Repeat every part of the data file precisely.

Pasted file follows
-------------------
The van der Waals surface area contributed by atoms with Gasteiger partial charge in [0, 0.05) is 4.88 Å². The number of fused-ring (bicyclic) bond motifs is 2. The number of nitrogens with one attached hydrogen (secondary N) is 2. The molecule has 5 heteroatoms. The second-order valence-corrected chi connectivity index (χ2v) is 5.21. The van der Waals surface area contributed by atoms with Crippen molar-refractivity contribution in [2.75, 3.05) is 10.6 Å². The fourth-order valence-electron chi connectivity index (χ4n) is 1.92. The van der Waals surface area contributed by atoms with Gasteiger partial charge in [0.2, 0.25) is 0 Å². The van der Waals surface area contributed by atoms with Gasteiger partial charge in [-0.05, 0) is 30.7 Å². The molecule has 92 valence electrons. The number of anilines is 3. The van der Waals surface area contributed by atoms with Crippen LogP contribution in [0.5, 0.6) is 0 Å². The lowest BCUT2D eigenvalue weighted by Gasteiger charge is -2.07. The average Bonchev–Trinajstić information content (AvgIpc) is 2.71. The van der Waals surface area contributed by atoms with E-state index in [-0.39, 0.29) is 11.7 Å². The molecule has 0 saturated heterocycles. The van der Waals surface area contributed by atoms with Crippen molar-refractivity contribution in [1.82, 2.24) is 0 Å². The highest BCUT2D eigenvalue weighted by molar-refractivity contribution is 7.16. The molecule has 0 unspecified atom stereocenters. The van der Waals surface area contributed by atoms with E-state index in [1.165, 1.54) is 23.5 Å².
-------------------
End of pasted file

The van der Waals surface area contributed by atoms with Gasteiger partial charge in [0, 0.05) is 4.88 Å². The number of fused-ring (bicyclic) bond motifs is 2. The number of nitrogens with one attached hydrogen (secondary N) is 2. The molecule has 5 heteroatoms. The second-order valence-corrected chi connectivity index (χ2v) is 5.21. The van der Waals surface area contributed by atoms with Crippen molar-refractivity contribution in [2.75, 3.05) is 10.6 Å². The fourth-order valence-electron chi connectivity index (χ4n) is 1.92. The van der Waals surface area contributed by atoms with Gasteiger partial charge in [0.2, 0.25) is 0 Å². The van der Waals surface area contributed by atoms with Gasteiger partial charge in [-0.05, 0) is 30.7 Å². The molecule has 92 valence electrons. The number of anilines is 3. The van der Waals surface area contributed by atoms with Crippen LogP contribution in [0.5, 0.6) is 0 Å². The lowest BCUT2D eigenvalue weighted by Gasteiger charge is -2.07. The average Bonchev–Trinajstić information content (AvgIpc) is 2.71. The van der Waals surface area contributed by atoms with E-state index in [-0.39, 0.29) is 11.7 Å². The molecule has 0 saturated heterocycles. The van der Waals surface area contributed by atoms with Crippen molar-refractivity contribution in [1.82, 2.24) is 0 Å². The highest BCUT2D eigenvalue weighted by molar-refractivity contribution is 7.16. The molecule has 0 unspecified atom stereocenters. The van der Waals surface area contributed by atoms with E-state index in [1.165, 1.54) is 23.5 Å².